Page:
Thanks to a partnership with London-based fashion technology company Farfetch, you can soon get Gucci clothing and accessories whisked to your door within 90 minutes.
Farfetch announced the partnership as the company showcases what it's calling "The Store of the Future" – software and devices that aim to help luxury brands gather more information on customers in stores and online.
Customers will be able to shop for select items of Kering-owned Gucci goods via Farfetch's app and website, and have those orders fulfilled within 90 minutes from Gucci stores in London, New York, Dubai, Los Angeles, Madrid, Miami, Milan, Paris, Sao Paulo and Tokyo.
Competition in the industry
The Gucci collaboration with Farfetch comes as competition heats up in online luxury. In a call with investors, LVMH's chief financial officer Jean-Jacques Guiony said the world's largest luxury group would be the latest to ramp up multi-brand e-commerce, considering a new site for its luxury department store Le Bon March.
"Retailers need a way to collect information about their customers while they are browsing in-store, just as they collect data from online searches," Jose Neves, Farfetch's founder and chief executive officer, said.
Founded in 2008 as an e-commerce platform for luxury boutiques, Farfetch has increasingly positioned itself as a technology provider working directly with high-end brands. In March, it launched the e-commerce portal for high-end shoe designer Manolo Blahnik, pushing into a space where competitor Yoox Net-A-Porter Group SpA has been a leader, operating white-label websites for brands including Yves Saint Laurent and Armani.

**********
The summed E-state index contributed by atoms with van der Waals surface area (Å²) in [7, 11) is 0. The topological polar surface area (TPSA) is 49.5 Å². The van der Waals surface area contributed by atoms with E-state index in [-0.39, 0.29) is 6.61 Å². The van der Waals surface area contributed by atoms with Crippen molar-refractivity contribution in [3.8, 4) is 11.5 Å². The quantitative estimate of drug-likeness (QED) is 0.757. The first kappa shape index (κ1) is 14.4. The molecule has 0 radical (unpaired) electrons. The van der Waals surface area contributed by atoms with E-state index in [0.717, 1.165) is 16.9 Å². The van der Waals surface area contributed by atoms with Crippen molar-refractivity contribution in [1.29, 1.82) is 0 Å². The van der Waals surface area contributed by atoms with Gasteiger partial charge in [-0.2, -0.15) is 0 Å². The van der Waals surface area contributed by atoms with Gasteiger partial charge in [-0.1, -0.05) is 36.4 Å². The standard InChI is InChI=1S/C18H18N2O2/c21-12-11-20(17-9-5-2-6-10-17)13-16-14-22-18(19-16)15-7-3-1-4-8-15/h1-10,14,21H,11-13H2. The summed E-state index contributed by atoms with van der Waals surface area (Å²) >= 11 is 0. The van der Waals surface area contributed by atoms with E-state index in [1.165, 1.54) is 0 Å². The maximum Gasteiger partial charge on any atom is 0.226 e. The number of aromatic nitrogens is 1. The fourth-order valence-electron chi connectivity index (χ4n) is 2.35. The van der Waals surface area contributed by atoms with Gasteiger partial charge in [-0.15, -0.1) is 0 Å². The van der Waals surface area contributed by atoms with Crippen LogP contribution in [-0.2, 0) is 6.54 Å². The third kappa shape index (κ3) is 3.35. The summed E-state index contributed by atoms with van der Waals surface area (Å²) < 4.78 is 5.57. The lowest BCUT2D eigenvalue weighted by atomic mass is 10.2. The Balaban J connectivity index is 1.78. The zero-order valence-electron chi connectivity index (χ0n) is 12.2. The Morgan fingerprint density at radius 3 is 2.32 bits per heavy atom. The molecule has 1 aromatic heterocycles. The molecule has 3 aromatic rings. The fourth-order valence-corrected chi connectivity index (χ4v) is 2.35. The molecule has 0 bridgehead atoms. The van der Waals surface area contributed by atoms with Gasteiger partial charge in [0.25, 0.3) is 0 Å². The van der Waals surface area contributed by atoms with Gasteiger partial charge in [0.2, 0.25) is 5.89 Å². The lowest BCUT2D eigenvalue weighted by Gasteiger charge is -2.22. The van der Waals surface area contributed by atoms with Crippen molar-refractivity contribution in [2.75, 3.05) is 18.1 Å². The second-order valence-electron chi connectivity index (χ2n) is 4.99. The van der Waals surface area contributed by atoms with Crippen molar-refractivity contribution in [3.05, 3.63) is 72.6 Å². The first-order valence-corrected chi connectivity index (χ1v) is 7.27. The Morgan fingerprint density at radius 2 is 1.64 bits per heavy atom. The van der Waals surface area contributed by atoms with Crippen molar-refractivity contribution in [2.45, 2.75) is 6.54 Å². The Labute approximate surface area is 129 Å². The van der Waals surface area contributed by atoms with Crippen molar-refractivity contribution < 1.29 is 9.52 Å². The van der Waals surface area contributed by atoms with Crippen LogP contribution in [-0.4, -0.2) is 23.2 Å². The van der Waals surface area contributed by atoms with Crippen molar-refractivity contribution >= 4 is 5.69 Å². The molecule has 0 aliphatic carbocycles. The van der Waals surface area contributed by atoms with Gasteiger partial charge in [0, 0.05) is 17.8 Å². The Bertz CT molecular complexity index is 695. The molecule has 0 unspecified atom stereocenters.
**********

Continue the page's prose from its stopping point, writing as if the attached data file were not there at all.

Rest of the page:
Tracking the shopper
Among the in-store technologies Farfetch is showcasing is a scanner that will enable customers to "log-in" with a smartphone when they enter a store, allowing a sales assistant to view the customer's profile, including what items they may have bought previously or saved to a wish list in the brand's online store.
A clothing rack has been designed to record what items the customer picks up, storing the item on an app on the customers' phone as well as for the retailer. The customer can later swipe left or swipe right to move items to a wish list.
A smart mirror in stores will enable shoppers to move between browsing the online and in-store selections, said Gavin Williams, a Farfetch director of product development.
The company is also showcasing a holographic display that will enable customers to create and order customised shoes – experimenting with different leathers, skins and colours – from luxury brand Nicholas Kirkwood.
The technology, which Farfetch is calling Store of the Future, will be rolled out later this year at luxury boutique Browns in London, which Farfetch bought in 2015, and the flagship Thom Browne store in New York.